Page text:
Professor Mojisola Adeyeye, the Director General of the National Agency For Food and Drug Administration and Control (NAFDAC) has said the R21/Matrix-M malaria vaccine clinical trials will soon begin in Nigeria.
According to the Minister of Health, Dr Osagie Ehanire, in spite of efforts by relevant stakeholders to combat effects of malaria in Nigeria, the country still accounts for 27 per cent of global malaria cases and 32 per cent of global malaria deaths.
About 55 million cases of malaria and 90,000 malaria-related deaths occur annually in country.
Commenting on the issue on Channels TV’s Sunrise Daily, the NAFDAC boss said, “The clinical trial will begin within the next six weeks. The RTS,S did not include Nigeria, because from the beginning the effectiveness was 30 per cent, so we did not agree to join the clinical trial.
“For the R21, after reading the dossier, I believe Nigeria should join. This is because we have a high probability of success. If something is 75 per cent effective from the beginning, then we know they are very likely to be successful. It has 75 percent effectiveness for a malaria vaccine, which is great,” she added.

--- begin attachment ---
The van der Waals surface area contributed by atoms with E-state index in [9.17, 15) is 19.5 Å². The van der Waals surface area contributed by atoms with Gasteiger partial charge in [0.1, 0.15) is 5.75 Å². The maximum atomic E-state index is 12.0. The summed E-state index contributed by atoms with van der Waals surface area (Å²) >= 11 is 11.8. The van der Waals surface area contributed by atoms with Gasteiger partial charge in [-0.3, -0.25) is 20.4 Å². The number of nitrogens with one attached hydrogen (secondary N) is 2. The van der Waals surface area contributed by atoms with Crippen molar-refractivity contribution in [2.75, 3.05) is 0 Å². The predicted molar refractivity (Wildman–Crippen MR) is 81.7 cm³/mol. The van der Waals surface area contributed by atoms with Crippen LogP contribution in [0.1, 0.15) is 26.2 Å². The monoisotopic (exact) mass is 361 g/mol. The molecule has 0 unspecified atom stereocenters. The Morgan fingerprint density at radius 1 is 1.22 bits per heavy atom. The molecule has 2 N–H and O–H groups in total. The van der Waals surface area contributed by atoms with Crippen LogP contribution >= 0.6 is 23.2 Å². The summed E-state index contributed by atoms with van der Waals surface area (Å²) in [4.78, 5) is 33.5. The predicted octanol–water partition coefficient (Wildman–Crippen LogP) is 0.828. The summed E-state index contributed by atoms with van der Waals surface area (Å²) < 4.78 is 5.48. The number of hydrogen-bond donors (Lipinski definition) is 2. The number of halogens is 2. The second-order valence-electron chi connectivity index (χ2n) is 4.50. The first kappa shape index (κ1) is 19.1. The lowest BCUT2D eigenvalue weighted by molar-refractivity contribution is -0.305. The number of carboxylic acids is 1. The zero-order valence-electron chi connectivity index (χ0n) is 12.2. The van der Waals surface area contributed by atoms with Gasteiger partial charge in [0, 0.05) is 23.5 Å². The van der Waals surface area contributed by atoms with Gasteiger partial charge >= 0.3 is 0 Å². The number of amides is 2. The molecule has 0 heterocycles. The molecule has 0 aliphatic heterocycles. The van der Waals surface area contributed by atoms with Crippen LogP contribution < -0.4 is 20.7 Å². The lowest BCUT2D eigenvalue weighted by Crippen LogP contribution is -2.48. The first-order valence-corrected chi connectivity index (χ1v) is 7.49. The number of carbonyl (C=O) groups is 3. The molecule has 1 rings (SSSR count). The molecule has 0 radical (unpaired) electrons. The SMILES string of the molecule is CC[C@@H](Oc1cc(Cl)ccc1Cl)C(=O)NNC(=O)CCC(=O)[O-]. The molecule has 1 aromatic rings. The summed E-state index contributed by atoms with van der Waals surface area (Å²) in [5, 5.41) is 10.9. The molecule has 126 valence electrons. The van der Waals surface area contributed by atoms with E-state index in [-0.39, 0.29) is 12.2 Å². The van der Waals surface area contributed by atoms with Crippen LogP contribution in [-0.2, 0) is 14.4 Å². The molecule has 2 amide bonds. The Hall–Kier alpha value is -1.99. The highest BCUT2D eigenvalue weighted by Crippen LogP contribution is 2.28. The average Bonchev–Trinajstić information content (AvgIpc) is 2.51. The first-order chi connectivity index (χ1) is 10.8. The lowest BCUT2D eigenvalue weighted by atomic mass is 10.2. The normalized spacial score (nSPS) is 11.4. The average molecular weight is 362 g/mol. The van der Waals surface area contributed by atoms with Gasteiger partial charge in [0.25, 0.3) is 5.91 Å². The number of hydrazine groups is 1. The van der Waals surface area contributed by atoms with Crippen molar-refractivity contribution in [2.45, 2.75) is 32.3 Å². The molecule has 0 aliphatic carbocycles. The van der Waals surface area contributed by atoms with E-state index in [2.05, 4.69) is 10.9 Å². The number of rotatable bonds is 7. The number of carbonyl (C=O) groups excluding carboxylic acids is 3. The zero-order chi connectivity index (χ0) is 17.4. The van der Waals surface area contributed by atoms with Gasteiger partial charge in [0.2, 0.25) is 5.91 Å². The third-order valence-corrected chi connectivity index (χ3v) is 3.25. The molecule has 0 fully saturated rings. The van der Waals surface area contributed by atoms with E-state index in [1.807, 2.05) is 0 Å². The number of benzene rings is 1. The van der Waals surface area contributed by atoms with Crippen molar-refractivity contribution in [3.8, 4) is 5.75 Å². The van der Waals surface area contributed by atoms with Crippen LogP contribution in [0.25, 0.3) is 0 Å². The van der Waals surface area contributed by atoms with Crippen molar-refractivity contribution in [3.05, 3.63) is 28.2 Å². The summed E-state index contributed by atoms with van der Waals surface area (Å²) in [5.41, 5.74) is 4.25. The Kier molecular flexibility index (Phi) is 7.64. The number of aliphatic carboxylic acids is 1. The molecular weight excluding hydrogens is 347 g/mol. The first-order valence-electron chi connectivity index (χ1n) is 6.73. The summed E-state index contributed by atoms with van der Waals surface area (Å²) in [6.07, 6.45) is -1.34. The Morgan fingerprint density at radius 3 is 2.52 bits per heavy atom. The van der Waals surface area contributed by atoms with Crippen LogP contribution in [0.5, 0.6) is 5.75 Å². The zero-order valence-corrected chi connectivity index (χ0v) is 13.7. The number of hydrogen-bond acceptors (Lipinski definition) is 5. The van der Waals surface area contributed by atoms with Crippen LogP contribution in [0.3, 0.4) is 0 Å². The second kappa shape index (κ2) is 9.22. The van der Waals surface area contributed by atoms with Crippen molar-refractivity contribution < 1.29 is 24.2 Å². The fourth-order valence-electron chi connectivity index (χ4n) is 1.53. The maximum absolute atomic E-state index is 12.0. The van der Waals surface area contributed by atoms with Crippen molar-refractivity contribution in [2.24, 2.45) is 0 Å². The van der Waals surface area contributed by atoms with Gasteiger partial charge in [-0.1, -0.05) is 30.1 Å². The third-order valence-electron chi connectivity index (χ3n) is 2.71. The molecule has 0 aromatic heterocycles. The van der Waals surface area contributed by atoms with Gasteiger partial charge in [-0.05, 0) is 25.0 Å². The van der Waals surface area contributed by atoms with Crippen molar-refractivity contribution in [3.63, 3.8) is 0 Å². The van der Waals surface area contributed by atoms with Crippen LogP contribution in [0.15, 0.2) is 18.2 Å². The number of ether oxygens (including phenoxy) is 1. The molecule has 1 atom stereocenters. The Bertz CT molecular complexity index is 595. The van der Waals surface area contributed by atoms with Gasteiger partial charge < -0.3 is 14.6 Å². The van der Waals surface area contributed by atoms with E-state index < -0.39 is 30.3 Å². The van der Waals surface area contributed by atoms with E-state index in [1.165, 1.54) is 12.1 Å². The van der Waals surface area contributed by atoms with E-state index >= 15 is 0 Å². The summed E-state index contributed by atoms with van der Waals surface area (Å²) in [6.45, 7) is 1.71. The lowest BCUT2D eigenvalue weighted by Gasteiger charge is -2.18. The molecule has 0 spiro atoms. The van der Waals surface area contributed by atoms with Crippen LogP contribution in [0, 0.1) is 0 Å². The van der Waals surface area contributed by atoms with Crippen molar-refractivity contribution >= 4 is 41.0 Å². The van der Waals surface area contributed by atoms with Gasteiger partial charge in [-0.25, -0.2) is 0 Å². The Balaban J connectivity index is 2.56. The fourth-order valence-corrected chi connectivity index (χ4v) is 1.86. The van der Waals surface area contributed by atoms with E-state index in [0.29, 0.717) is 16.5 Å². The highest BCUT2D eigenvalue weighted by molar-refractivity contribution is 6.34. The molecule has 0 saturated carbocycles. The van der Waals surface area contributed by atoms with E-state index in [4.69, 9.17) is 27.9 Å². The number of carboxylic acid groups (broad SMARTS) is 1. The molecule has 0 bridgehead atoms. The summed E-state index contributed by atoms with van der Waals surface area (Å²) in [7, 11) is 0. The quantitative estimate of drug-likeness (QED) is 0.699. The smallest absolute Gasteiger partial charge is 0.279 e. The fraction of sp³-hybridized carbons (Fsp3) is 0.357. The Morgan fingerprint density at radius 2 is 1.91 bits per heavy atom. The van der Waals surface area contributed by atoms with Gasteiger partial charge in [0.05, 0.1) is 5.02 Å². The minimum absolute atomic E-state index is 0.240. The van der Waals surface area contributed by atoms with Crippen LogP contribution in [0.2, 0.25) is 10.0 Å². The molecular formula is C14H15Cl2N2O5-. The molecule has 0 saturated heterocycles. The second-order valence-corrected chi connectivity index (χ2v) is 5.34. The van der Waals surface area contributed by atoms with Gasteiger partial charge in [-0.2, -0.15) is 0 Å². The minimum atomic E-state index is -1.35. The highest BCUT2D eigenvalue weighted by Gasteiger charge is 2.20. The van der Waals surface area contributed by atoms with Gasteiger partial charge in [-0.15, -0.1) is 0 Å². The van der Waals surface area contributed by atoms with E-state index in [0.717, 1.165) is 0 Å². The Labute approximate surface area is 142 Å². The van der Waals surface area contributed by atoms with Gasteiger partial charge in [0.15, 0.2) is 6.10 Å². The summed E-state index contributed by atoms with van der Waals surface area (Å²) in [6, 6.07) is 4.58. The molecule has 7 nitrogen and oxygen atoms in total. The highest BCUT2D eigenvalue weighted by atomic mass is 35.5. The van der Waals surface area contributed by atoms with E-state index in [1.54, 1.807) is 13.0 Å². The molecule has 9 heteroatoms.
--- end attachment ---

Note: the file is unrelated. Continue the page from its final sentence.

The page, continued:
Adeyeye noted that this is the first time in history NAFDAC is going to have an external expert body for phase four clinical trials.
“We are going to do phase four clinical trials; it should be tested in our country. We are going to do more observation. This would involve more laboratory works, this cannot be administered until it goes through a testing process in the country before the transmission process,” Adeyeye said.
According to her, the vaccination focuses on children not adults.
“Even if it is only 30 per cent of the children that will not die or the death would be prevented, that will be good enough. But we didn’t take that up as an agency to be part of the trial. This particular R21 had been submitted to WHO and they are going to be doing their own review.
“NAFDAC approved the R21 vaccine for children under five, specifically for those under three years. NAFDAC tested the second vaccine (RTSS) and was not found effective enough. Nigeria is part of this one, that is R21, we gave provisional approval after a very rigorous approval process,” she added.